Whether witnessing the symptoms of depression relapse after relapse, the infections caused by HIV that destroy an individual’s ability to speak, or the weakness that follows chemotherapy, I am struck by the severity and diversity of biologic threats. Ultimately, the unlimited levels of trust, analysis, and compassion required to serve others in need drives my dedication and performance. Every aspect of my experiences – participating in research into the unknown, witnessing biologic responses that allow for a new day, and knowing patients like my grandmother who courageously continue through therapy – inspires me to contribute to the growing optimism medicine provides.
Personal Statement Example:
Sweat was pouring down my face as I sat in the cinderblock shack that doubled as a makeshift medical clinic. Along with two other students, I’d been seeing patients for seven hours – we’d started early that morning. I was so red and sweaty that I looked as though I’d spent my day working out in a sauna. It was Guatemala, and I’d spent the last two weeks traveling through the country with a group called Global Medicine, which provided free medical care. We were a mix of about 20 college students and recent graduates from the US, an American doctor and his wife, a handful of Central American doctors, and local translators. On this day, we were back in Guatemala after a tour through the rural countryside, and even indoors the smog seemed thick enough to coat one’s body with grime.
Our translator, Maria, brought in our next patient – a young, worried – looking man. After introducing ourselves, we asked why he’d come to the clinic. A flurry of Spanish escaped from his lips. He had a rash, which had been spreading for some time. He lifted his shirt to reveal a vast discoloration over much of his chest and abdomen. It looked like another fungal infection, something we’d seen a lot during our trip. Handing him the medicine, I explained what he needed to do and gave him a sweat-soaked slip of paper with instructions on it. Guatemala didn’t have pharmacies on every corner as we do in the United States so I couldn’t instruct the patient to buy the cream over the counter. The patient thanked us profusely. I was dehydrated, hungry, and tired, and plenty of patients remained to be seen that afternoon. As I watched him walk away, I thought about how different this experience was from my undergraduate years.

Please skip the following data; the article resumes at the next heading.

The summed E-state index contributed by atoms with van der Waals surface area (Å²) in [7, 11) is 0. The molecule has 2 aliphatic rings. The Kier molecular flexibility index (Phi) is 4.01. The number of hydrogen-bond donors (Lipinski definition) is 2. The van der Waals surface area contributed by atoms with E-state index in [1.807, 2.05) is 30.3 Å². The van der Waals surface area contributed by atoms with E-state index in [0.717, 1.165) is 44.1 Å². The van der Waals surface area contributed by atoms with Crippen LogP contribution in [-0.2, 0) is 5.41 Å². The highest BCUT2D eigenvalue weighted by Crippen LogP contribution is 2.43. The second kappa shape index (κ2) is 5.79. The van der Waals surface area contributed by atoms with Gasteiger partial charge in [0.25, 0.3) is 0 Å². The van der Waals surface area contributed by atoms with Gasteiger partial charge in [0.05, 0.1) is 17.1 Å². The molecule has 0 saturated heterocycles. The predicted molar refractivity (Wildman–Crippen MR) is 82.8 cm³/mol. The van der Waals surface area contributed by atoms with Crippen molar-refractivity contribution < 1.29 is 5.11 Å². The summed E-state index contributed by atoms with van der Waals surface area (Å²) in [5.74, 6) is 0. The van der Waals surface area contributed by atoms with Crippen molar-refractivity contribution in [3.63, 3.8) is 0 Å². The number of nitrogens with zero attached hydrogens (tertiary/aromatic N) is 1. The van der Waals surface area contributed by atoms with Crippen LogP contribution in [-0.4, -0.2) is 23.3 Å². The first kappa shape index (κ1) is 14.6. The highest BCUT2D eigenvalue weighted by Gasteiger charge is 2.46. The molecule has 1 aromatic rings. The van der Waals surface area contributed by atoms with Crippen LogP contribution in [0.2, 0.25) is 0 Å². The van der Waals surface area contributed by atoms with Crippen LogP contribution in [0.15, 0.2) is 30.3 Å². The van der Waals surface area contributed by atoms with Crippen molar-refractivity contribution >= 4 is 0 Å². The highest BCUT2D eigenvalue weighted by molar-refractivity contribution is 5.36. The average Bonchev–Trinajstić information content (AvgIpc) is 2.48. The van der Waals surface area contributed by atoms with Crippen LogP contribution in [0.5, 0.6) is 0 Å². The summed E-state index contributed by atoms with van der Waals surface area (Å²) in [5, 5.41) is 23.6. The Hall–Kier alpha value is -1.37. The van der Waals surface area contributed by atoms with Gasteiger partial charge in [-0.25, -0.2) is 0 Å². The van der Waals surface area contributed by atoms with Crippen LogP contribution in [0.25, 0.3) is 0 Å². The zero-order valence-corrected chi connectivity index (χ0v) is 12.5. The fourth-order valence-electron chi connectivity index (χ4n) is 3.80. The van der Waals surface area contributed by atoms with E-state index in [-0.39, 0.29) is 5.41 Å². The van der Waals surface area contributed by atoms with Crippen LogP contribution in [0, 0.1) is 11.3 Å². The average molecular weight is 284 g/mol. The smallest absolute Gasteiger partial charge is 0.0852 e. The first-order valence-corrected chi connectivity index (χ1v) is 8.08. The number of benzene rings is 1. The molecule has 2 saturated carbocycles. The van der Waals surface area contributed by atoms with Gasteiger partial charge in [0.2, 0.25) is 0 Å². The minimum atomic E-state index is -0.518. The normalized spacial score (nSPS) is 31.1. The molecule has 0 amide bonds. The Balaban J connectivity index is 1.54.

I always planned to go into medicine, but my college career revolved around playing baseball. My days were filled with weight lifting early in the morning and practice in the afternoon. Classes were sandwiched in between. I was a student-athlete, but most of my focus was on the “athlete” side. My single-minded focus on baseball couldn’t last forever, and the bubble popped the spring of my junior year. It was the middle of baseball season, and it was going well – we had a winning record and it looked like we were going to qualify for the NCAA tournament. Since the tournament extends into summer vacation, my teammates were discussing how it would affect their plans. To my shock, many of my classmates were talking about having important-sounding summer internships at big banks and major corporations. I realized then that I had been distracted by baseball and needed to start actively pursuing my interest in medicine.
I knew that my academic record wasn’t up to par. The Bs that I had considered perfectly acceptable early in college were below the averages for all medical schools. To demonstrate what I was capable of, I needed to perform well on the MCAT®. I put the same amount of energy into my MCAT® review as I normally did for baseball and performed well. My single mindedness about baseball also meant that I did not have time to pursue medically related activities during college, and I began to channel my focus to broaden my understanding of medicine.